Saturday, July 7, 2018

Lives Of Two Prime Ministers

Picking up where we left off yesterday, here are some of the paintings of Josh Silburt, who followed up his editorial cartooning career by focusing on his art. In the days of Laurier and King, these corridors and rooms were servants quarters and offices for staff, and this was my first time back in this area, which has usually been off limits to the public.

This level includes items from both prime ministers, such as these in what was a formal guest room.

The player piano below occupies the Laurier Library. Wilfred used it as his personal office, while King made use of it as a guest room.

Here we have a view of the master bedroom. The Lauriers used it for that, and King did later. It is still decorated much as King would have left it.

Upstairs on the top floor is a room that would have been used by the head housekeeper in the Laurier days, while King turned it into his breakfast room, taking meals in here when he wasn't entertaining. His study was across the hall in a room that Laurier had used for billiards.

This room includes a peculiar set of artifacts- the Liberal Party of Canada gifted these to King. Abraham Lincoln had plaster casts made of his face at the time of the 1860 Republican nomination and his hands before his departure for Washington, done by Leonard Volk. Three copies of the Volk casting exist- one in the Smithsonian, one in a private collection in the United States, and the last one here. 

I headed back downstairs, pausing in the drawing room on the ground floor.

Then I stepped out onto the spacious terrace wrapping around this part of the house.


  1. Abe Lincoln casts---weird. I wonder why he did that.
    Anyway a very interesting place.

  2. Interesting to read how each Prime Minister used the rooms in different ways:)

  3. Another interesting place! The last picture looks comfortable with the cushion where people can sit and have tea!

  4. ...William, what an interesting collection items, I'm glad that you were able to see them. Thanks for sharing.

  5. Well that’s a unique view of Lincoln! Creepy but WOW!

  6. It's always fascinating to see how life was lived back then. Mr Silburt was a fine artist, such a change in style from the political cartoons!

  7. Hello, interesting place. The Lincoln cast are kind of weird. Enjoy your day and weekend!

  8. Nice photos. I always wonder why they needed such large rooms to sleep.

  9. Very interesting tour. I have been enjoying visiting these places with you. :-)

  10. It was all very formal. Neat to see the Lincoln cast.

  11. I'd like to be out on that porch right now!

  12. I could get lost in this place for hours on end. The history, the beautiful decor. Lovely.

  13. What an elegant place. Interesting how they changed the use of various rooms with little renovation.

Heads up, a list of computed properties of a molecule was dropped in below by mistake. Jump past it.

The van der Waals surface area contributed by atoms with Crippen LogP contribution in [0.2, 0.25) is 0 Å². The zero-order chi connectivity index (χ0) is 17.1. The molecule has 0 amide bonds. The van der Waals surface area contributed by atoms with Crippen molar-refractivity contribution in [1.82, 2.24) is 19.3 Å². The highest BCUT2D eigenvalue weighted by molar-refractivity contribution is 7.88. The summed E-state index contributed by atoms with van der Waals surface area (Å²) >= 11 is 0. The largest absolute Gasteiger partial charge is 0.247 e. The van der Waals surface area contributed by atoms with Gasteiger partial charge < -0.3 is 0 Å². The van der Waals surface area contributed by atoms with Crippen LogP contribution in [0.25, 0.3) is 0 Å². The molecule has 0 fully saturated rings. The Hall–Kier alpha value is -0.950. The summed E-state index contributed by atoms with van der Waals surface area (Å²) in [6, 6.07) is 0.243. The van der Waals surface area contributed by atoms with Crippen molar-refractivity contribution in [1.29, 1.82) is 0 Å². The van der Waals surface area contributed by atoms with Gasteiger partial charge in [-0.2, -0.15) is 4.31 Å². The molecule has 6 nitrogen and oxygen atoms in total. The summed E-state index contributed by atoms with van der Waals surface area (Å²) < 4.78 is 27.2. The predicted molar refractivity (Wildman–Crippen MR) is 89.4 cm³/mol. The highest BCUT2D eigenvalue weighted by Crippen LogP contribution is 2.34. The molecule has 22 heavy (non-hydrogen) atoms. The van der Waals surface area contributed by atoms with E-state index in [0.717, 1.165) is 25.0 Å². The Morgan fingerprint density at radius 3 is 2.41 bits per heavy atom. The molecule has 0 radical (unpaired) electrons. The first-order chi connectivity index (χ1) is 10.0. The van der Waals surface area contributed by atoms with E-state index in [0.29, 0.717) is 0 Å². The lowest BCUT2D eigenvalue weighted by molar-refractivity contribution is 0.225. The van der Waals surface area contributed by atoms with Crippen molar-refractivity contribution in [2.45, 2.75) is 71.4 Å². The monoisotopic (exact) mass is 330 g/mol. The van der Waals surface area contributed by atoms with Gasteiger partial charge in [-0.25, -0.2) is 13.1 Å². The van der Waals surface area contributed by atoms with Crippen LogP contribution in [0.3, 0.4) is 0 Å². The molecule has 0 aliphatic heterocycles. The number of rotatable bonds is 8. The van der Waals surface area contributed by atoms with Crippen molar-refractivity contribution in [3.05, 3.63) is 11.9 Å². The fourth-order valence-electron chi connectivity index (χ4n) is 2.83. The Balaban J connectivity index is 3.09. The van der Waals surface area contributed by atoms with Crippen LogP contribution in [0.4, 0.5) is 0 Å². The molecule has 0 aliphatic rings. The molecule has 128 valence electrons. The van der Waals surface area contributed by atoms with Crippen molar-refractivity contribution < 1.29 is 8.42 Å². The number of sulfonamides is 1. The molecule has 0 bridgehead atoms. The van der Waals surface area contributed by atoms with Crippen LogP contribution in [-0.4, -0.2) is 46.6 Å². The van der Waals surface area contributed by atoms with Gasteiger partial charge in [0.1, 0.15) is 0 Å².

14. I love that player piano. It reminds me of my childhood because we had one when I was growing up.

  15. @MB: in the 19th century (and earlier) it was a common thing to make life masks of people, particularly who were well known or becoming so. Among other things, it would help sculptors later in creating likenesses. And it does bring out the face more vividly than photographs did.

    @Rosie: it was quite a home.

    @Nancy: it's quite an appealing porch.

    @Tom: you're welcome.

    @Marie: once you're used to the idea of the tradition, it's less creepy. It must have been trying to have to wait on that to dry when applied to the face though.

    @Grace: a big change!

    @Eileen: thanks!

    @Maywyn: they're large rooms, but not overly so.

    @DJan: and I've enjoyed showing them.

    @Janey: it's quite an artifact!

    @RedPat: it's an appealing spot.

    @Jeanie: it is quite a place to visit.

    @Red: I like the different uses of the place, particularly the billiards room turned study.

    @Sharon: I like the sound of it. The staff turn it on at a regular basis for visitors , and the very first time I visited, I heard it from downstairs and wondered who on earth was playing ragtime music.

  16. Was not a castle but still a very nice place to stay even for a King !Interesting to read that Lincoln stayed there too !

  17. The plaster is so weird to modern eyes...but how good it is to have this record of him.

  18. Interessante Bilder von einem Ort voller Geschichte.


  19. Beautiful and interesting place.
    Have a nice Sunday
    Divagar Sobre Tudo um Pouco

  20. The face the hands is kinda scary.

    Love the big windows.

  21. Nice piano player and the Lincoln head and hands is very strange.

  22. Plaster casts of Lincoln’s face and hands are very memorable exhibit! I love the terrace area. Looks very pleasant.

  23. As formal as the household seems I'll bet the player piano make it a lively and pleasant place.

  24. I always enjoy your tours but the Lincoln casts were a special treat this time.

  25. i love art. of all sorts. nice!! ( ;

  26. Another place for me to read books.

  27. An interesting place, many thanks for your photographs and information.

    All the best Jan

  28. @Gattina: well, in a manner of speaking, anyway! I imagine at some point in his life Lincoln might have come into Canada.

    @Francisco: thank you.

    @Sandi: it was quite common back then.

    @Noke: thanks!

    @Maria: thank you.

    @Whisk: it's quite different to see.

    @Bill: very much so!

    @Tamago: it is!

    @Kay: it does.

    @Catalyst: I know from previous posts that American readers tend to respond to Abe.

    @Beth: there's a lot of art in here.

    @Klara: there are a great many books!

    @Jan: you're welcome.